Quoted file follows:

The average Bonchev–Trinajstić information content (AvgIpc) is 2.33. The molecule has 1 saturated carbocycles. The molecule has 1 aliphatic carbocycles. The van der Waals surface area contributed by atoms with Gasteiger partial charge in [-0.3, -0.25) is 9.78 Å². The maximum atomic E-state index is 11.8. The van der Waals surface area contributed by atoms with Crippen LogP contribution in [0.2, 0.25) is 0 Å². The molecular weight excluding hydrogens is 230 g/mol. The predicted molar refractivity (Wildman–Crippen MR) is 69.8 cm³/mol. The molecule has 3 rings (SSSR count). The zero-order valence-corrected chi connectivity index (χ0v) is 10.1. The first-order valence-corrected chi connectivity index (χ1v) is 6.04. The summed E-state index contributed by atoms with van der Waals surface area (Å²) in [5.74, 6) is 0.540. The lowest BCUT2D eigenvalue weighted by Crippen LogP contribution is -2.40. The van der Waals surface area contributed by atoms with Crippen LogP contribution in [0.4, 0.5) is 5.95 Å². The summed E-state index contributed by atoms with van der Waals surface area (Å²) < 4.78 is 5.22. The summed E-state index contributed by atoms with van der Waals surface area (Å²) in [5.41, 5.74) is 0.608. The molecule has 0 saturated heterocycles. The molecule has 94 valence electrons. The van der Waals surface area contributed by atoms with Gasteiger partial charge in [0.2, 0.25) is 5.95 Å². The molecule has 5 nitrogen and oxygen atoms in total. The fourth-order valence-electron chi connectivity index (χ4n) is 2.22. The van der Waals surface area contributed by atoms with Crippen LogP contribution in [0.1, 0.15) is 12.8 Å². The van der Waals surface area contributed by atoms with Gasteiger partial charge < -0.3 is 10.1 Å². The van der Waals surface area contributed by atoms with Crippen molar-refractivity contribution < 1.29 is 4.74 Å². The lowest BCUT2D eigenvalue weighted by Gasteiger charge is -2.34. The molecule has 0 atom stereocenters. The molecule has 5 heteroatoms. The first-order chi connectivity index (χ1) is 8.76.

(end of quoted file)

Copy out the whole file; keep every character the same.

The average Bonchev–Trinajstić information content (AvgIpc) is 2.33. The molecule has 1 saturated carbocycles. The molecule has 1 aliphatic carbocycles. The van der Waals surface area contributed by atoms with Gasteiger partial charge in [-0.3, -0.25) is 9.78 Å². The maximum atomic E-state index is 11.8. The van der Waals surface area contributed by atoms with Crippen LogP contribution in [0.2, 0.25) is 0 Å². The molecular weight excluding hydrogens is 230 g/mol. The predicted molar refractivity (Wildman–Crippen MR) is 69.8 cm³/mol. The molecule has 3 rings (SSSR count). The zero-order valence-corrected chi connectivity index (χ0v) is 10.1. The first-order valence-corrected chi connectivity index (χ1v) is 6.04. The summed E-state index contributed by atoms with van der Waals surface area (Å²) in [5.74, 6) is 0.540. The lowest BCUT2D eigenvalue weighted by Crippen LogP contribution is -2.40. The van der Waals surface area contributed by atoms with Crippen LogP contribution in [0.4, 0.5) is 5.95 Å². The summed E-state index contributed by atoms with van der Waals surface area (Å²) < 4.78 is 5.22. The summed E-state index contributed by atoms with van der Waals surface area (Å²) in [5.41, 5.74) is 0.608. The molecule has 0 saturated heterocycles. The molecule has 94 valence electrons. The van der Waals surface area contributed by atoms with Gasteiger partial charge in [0.2, 0.25) is 5.95 Å². The molecule has 5 nitrogen and oxygen atoms in total. The fourth-order valence-electron chi connectivity index (χ4n) is 2.22. The van der Waals surface area contributed by atoms with Crippen LogP contribution in [0.1, 0.15) is 12.8 Å². The van der Waals surface area contributed by atoms with Gasteiger partial charge < -0.3 is 10.1 Å². The van der Waals surface area contributed by atoms with Crippen molar-refractivity contribution < 1.29 is 4.74 Å². The lowest BCUT2D eigenvalue weighted by Gasteiger charge is -2.34. The molecule has 0 atom stereocenters. The molecule has 5 heteroatoms. The first-order chi connectivity index (χ1) is 8.76.